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ON THE SHELF FEATURE

Democracy in Black: How Race Still Enslaves the American Soul BY EDDIE S. GLAUDE JR. ’89 CROWN PUBLISHERS, 2016

IN AN ERA where “Black Lives Matter” is passionately chanted in American streets, the question of how the lives of African Americans are valued has become a main conversation piece in this nation. Democracy in Black: How Race Still Enslaves The American Soul (Crown, 2016), Princeton professor Eddie Glaude Jr. ’89 takes history, both recent and decades past, to show a “value gap” that allows white lives to be valued more than others. He points to the spate of police shootings of unarmed black men, specifically the one in Ferguson, Mo., where Michael Brown was killed. “The crisis currently engulfing black America and the country’s indifference to the devastation it has wrought illustrate what I call the value gap,” he writes. “We talk about the achievement gap in education or the wealth gap between white Americans and other groups, but the value gap reflects something more basic: that no matter our stated principles or how much progress we think we’ve made, white people are valued more than others in this country, and that fact continues to shape the life chances of millions of Americans. The value gap is in our national DNA.” Glaude examines other events, such as the Great Black Depression, which he said came during the 2008 economic downtown; President Barack Obama’s presidency and the cause of black liberalism; and living between two worlds—one, being the 1960s/70s version of the civil rights and Black Power movements, and the other defined by current political and economic situations. The final chapter, “Resurrection,” is Glaude’s idea of how to form a much more powerful expression of black politics today. He urges people to continue to take to the streets to protest bad policing, education structures and the need for jobs that provide livable wages. He urges a 2016 “electoral blank-out” where black voters turn out to vote in the presidential election, but leave the ballot blank “or write in ‘none of the above,’” he writes. In his conclusion, Glaude points to young people leading the way towards a revolution of value where they also have to change their habits. MOREHOUSE MAGAZINE

22 WINTER 2017

Aubrey Beardsley: A Catalogue Raisonné

BY LINDA ZATLIN YALE UNIVERSITY PRESS

AFTER WRITING A SECOND BOOK about artist Aubrey Beardsley in the 1990s, friends told Morehouse English professor Linda Zatlin that she should do a catalogue raisonne on Beardsley, a late 17th century artist whose decadent, humorous aesthetic style heavily influenced art noveau and modernism. “I said, ‘What’s that?’” Zatlin said with a laugh. Zatlin was convinced by those friends that she could put together the catalogue raisonne, which is a comprehensive, annotated listing of all the known artworks by an artist. She connected with an editor at Yale University to make the project happen. It did—22 years later. Aubrey Beardsley: A Catalogue Raisonné (Paul Mellon Centre BA, 2016) is the only full accounting of the drawings and paintings of Beardsley, who died of tuberculosis at age 25. Along the way, he influenced artists such as Pablo Picasso, and Wassily Kandisky. Using her summers off from Morehouse to travel overseas for research and to track down all of Beardsley’s drawings, it took Zatlin 16 years to complete the research and nearly six years for the book to be completely edited. “It was going to happen because I had done all this research and I felt indebted to all of those people who supported me,” she said. “What I want people to see is the wealth and beauty and the humor that he had, the wealth of styles,” Zatlin said. “For the most part it will go to museums, libraries and be an art historical recourse. It’s not a book that you read. It’s a book that you dip into.”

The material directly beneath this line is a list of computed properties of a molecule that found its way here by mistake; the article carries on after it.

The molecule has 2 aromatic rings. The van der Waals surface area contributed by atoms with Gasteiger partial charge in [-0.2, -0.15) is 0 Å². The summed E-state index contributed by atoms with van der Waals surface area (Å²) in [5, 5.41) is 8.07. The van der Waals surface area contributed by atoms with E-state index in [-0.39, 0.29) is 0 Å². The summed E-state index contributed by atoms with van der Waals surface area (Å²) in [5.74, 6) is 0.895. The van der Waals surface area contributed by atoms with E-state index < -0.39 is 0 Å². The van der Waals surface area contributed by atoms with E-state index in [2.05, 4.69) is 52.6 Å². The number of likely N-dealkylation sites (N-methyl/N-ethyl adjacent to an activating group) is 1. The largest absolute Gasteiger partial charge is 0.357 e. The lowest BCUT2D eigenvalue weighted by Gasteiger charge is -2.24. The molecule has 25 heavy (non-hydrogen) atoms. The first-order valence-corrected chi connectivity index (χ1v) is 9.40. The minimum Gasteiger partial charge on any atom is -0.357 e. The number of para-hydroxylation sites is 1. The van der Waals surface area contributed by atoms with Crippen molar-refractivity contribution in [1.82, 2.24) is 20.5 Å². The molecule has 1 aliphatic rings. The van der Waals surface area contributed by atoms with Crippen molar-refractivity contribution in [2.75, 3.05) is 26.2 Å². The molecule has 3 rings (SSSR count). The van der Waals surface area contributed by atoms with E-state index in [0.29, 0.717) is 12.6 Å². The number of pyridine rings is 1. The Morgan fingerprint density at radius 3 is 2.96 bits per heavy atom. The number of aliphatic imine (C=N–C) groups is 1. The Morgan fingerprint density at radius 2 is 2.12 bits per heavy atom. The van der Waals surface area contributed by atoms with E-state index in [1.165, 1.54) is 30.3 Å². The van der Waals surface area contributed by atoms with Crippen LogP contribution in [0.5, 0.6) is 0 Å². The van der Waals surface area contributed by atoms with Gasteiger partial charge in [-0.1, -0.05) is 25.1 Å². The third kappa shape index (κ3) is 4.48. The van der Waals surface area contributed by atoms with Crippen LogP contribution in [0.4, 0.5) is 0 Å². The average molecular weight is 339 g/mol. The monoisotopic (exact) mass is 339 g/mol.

Dealing With This Thing Called Life: The Self-Help Book for ALL Ages BY CHRIS SUMLIN (PROVING PRESS, 2016)

CHRIS SUMLIN ’17 had a lot of time to think during an internship in Los Angeles two years ago. Already a well-read man of Morehouse, Sumlin began to read even more and picked up a number of important things from each book he read. “I learned so much over that summer, just about my life and stuff like that,” he said. “And then I said, “Maybe I should write a book.” Taking the name of a sermon that his dad once preached, Sumlin wrote “Dealing With This Thing Called Life,” which is a group of 12 lessons about life that came to him during that summer in L.A. Weaving personal stories with motivational ideas, Sumlin delves into issues such as self-confidence, positivity during stormy times, being faithful instead of fearful, and doing the best job possible. Sumlin wanted to reach out to readers of his generation with a book that speaks directly to their concerns about life.


Morehouse Magazine Winter 2017